Clinical characteristics of anorectal Mycoplasma genitalium infection and microbial cure in men who have sex with men.

Ong, JJ; Aung, E; Read, TRH; Fairley, CK; Garland, SM; Murray, G; Chen, MY; Chow, EPF; Bradshaw, CS; (2018) Clinical characteristics of anorectal Mycoplasma genitalium infection and microbial cure in men who have sex with men. Sexually transmitted diseases. ISSN 0148-5717 DOI:

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We report clinical characteristics of proctitis caused solely by Mycoplasma genitalium(MG), compared with chlamydia and gonococcus. We determined the proportions cured with first-line (azithromycin) and second-line antimicrobials (moxifloxacin, pristinamycin). 166 patients attending Melbourne Sexual Health Centre from 2012 to 2016 with symptoms of proctitis were tested for MG, Chlamydia trachomatis and Neisseria gonorrhoeae. Demographic characteristics, sexual behaviours, clinical symptoms and signs were recorded. Multinomial multivariable logistic regression was used to test for significant differences in symptoms and signs for the pathogens detected. Seventeen percent of men had MG (95% confidence interval [12-24]), 21% chlamydia [15-27], and 40% gonococcal monoinfection [32-48], whilst 22% had MG coinfection [16-29]. Relative to men with MG monoinfection, those with chlamydial monoinfection reported more anal pain (adjusted prevalence odds ratio(aPOR) 4.68, [1.41-14.19]), while men with gonococcal monoinfection reported more anal pain (aPOR 6.75, [2.21-20.55]) and tenesmus (aPOR 15.44, [1.62-146.90]), but less anal itch (aPOR 0.32, [0.11-0.93]). The microbiological cure for MG using azithromycin was low at 35% [22-50], while moxifloxacin subsequently cured 92% [64-100], and pristinamycin 79% [54-94] of infections. MG was almost as common as chlamydia in men presenting to a sexual health centre with symptoms of proctitis. Men with anorectal MG monoinfection were less likely to have symptoms and signs compared to those with chlamydia or gonococcus monoinfection. Cure for men with symptomatic anorectal MG by azithromycin was low. We suggest routine testing for MG in cases of proctitis, with test of cure following treatment being essential.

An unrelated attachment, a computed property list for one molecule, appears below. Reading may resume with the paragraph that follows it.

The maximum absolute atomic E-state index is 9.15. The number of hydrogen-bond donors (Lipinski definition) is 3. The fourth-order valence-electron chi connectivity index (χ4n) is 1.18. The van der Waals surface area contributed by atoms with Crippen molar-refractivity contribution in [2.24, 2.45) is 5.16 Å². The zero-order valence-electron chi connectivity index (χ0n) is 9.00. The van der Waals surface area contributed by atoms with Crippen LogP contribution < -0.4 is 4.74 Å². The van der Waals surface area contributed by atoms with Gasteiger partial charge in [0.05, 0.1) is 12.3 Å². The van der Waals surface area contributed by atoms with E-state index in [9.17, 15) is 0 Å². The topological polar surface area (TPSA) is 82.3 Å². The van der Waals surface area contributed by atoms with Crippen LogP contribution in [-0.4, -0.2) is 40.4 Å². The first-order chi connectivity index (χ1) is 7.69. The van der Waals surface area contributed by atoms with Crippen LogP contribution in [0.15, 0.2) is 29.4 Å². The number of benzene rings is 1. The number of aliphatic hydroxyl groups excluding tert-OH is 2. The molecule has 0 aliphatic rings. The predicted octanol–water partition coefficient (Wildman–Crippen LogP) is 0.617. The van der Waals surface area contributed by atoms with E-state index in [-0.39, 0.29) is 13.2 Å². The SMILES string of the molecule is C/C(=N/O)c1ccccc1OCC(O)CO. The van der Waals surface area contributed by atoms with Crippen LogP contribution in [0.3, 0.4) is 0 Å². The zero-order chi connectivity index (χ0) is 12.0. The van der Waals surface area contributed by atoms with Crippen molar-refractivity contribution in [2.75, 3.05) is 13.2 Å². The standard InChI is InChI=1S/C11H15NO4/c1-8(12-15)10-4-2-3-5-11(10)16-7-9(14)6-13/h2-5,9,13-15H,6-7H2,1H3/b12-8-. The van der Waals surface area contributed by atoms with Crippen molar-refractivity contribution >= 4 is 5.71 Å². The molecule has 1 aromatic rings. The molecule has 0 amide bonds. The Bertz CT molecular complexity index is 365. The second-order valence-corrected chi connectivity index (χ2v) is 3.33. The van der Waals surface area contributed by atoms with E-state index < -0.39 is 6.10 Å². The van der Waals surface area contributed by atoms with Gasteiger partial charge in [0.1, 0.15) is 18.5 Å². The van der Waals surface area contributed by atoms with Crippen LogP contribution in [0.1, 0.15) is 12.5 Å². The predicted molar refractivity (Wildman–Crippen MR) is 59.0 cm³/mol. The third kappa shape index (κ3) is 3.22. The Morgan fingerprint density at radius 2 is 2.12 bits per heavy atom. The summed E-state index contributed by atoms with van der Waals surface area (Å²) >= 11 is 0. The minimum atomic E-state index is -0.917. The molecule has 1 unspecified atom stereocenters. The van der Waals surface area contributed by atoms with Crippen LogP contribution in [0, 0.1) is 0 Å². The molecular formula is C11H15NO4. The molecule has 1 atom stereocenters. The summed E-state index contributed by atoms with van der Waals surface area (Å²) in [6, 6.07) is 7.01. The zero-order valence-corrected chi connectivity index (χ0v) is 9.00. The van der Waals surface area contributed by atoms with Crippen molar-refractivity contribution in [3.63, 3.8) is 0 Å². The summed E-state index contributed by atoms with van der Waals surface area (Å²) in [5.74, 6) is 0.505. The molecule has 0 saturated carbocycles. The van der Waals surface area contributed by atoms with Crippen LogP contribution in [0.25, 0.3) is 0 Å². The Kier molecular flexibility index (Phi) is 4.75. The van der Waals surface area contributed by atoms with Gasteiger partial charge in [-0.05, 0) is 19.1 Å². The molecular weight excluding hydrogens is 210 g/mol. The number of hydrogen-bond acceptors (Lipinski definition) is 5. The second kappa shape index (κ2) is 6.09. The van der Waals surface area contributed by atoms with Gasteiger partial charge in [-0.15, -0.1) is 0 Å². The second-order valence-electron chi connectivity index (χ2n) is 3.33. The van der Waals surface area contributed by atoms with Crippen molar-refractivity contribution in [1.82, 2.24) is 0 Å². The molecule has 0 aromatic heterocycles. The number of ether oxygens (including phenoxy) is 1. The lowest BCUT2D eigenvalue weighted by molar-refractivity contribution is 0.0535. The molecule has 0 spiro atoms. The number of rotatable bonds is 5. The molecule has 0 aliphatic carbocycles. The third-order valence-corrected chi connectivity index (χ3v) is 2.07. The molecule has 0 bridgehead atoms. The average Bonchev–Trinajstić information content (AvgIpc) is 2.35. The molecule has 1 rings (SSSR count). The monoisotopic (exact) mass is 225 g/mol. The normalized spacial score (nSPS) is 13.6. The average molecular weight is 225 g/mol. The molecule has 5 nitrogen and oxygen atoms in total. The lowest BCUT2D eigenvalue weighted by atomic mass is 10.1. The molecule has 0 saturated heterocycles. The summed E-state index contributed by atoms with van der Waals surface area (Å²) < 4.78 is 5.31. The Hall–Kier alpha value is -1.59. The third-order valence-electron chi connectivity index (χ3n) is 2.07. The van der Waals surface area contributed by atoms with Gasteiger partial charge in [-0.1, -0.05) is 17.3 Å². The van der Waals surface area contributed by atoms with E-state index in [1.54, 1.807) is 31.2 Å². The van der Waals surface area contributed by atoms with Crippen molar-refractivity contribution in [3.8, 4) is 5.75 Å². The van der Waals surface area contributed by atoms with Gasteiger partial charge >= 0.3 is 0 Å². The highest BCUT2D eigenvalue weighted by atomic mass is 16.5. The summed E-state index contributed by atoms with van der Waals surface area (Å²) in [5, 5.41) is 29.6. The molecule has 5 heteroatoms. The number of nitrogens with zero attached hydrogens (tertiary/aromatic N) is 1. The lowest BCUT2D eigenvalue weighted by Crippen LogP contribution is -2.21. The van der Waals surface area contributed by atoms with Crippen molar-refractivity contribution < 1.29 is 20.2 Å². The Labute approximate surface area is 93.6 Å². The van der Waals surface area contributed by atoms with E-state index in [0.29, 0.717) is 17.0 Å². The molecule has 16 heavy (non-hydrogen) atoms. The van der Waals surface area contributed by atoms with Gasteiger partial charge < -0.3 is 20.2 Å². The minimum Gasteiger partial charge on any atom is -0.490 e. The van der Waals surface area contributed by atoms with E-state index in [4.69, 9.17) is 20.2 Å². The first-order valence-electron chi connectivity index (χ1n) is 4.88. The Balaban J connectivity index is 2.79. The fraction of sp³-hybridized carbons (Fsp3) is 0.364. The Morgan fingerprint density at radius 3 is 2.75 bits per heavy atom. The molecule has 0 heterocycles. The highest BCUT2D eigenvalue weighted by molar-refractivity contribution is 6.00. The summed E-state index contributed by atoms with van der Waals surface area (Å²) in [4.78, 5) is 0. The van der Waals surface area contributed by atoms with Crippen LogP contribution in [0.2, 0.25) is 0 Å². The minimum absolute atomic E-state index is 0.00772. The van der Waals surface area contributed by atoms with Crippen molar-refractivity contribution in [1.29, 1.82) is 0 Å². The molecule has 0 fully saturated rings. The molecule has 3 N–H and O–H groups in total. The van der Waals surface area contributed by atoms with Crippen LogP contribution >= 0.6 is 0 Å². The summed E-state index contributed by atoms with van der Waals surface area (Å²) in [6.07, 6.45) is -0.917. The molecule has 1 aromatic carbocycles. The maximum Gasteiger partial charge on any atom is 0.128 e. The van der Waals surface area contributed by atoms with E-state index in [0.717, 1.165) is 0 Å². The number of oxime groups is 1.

Item Type: Article
Faculty and Department: Faculty of Infectious and Tropical Diseases > Dept of Clinical Research
PubMed ID: 29465653

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